GJ,  Scotland,  Western Europe


St Columba and the monster
St Columba and the monster

Columba was newly converted to Christianity when he was partly responsible for the Battle of Culdrebene. Thousands of people lost their lives so he sailed to Britain repentant and founded a monastery at Iona. He travelled all across northern Britain spreading Christianity. His life as a saint was documented by adamnan where he gives what is possibly the first ever recorded sighting of The Loch Ness Monster.This is his account;

Whilst travelling across Scotland Columba had to cross Loch Ness. While waiting to cross he came upon some locals who were carrying a man who had been bitten by a water monster. His body had been pulled from the lake by the people using a hook from their boat.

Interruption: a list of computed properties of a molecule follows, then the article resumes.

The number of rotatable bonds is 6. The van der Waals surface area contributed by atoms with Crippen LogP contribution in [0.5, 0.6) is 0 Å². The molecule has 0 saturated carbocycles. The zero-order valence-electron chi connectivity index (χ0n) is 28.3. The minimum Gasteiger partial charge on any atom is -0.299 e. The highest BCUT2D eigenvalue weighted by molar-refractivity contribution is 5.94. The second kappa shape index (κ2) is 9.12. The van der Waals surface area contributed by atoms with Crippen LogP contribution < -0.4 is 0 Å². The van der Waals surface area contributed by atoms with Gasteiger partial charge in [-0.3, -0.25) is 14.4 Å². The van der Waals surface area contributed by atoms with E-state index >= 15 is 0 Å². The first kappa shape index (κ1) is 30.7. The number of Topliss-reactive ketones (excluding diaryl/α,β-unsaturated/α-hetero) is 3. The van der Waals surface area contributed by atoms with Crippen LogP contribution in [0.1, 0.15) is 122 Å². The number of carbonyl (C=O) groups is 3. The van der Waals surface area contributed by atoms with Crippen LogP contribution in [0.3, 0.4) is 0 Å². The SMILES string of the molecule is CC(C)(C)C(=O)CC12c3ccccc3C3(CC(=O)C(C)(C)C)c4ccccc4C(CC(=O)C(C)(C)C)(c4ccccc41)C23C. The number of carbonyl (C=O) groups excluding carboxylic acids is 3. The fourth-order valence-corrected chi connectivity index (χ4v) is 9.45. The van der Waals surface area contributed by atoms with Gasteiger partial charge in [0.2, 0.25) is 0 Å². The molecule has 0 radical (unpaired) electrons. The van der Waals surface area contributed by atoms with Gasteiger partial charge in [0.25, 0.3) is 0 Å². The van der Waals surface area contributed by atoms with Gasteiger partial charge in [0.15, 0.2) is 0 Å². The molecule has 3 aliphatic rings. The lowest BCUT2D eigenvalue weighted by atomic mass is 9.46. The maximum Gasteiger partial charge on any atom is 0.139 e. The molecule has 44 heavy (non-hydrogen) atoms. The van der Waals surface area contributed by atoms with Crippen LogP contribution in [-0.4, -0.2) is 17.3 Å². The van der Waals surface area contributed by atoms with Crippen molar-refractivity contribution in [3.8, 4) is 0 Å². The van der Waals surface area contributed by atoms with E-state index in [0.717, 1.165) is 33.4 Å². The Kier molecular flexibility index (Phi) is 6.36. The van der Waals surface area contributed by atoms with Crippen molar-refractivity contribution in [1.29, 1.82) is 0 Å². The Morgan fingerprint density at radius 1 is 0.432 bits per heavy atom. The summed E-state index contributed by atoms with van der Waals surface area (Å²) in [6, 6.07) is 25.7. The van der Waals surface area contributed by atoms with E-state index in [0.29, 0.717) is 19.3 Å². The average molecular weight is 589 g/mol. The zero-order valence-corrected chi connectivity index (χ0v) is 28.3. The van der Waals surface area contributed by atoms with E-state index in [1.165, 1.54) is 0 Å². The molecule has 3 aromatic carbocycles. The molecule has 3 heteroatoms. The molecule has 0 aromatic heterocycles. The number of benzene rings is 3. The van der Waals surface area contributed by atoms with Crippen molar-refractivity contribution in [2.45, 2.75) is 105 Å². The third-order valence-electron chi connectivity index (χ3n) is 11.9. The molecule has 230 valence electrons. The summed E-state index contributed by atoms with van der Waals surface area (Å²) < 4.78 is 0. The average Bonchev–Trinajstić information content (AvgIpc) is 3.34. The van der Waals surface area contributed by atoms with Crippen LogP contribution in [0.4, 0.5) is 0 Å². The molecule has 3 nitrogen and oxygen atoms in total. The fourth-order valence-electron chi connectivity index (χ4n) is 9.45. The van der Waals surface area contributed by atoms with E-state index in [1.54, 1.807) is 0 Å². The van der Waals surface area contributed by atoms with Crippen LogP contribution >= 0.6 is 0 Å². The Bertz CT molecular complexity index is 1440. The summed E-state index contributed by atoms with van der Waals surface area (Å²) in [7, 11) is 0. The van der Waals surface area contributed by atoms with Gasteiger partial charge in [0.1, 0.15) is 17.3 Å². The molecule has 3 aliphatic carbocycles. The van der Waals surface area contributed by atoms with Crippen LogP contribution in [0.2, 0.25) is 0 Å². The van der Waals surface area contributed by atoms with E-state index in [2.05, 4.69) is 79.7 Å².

Undeterred Columba ordered one of his followers, Lugne Mocumin, to swim to the other side of the Loch to fetch a boat. Lugne stripped off and began to swim across the water. Suddenly the monster, who had not been satisfied after losing its earlier meal, swam across to Lugne and with jaws wide open lunged at him.

The locals on the bank froze with terror upon hearing its awful roar but Columba, composed with his belief in the Lord invoked the name of god and raised his hands to make the sign of the cross and said’ You will go no further, you won’t touch the man, go back at once!’ upon hearing the voice of the saint the monster fled at once ‘more quickly than had it been pulled back by ropes’ said Adamnan.

The villagers who were of course heathens immediately bowed down to Christ and converted to Christianity. Although it is true that Adamnan wrote this 100 years after Columba’s death it has a certain ring of truth to it and I like to think Nessy is still in the Loch but is now more of a vegetarian.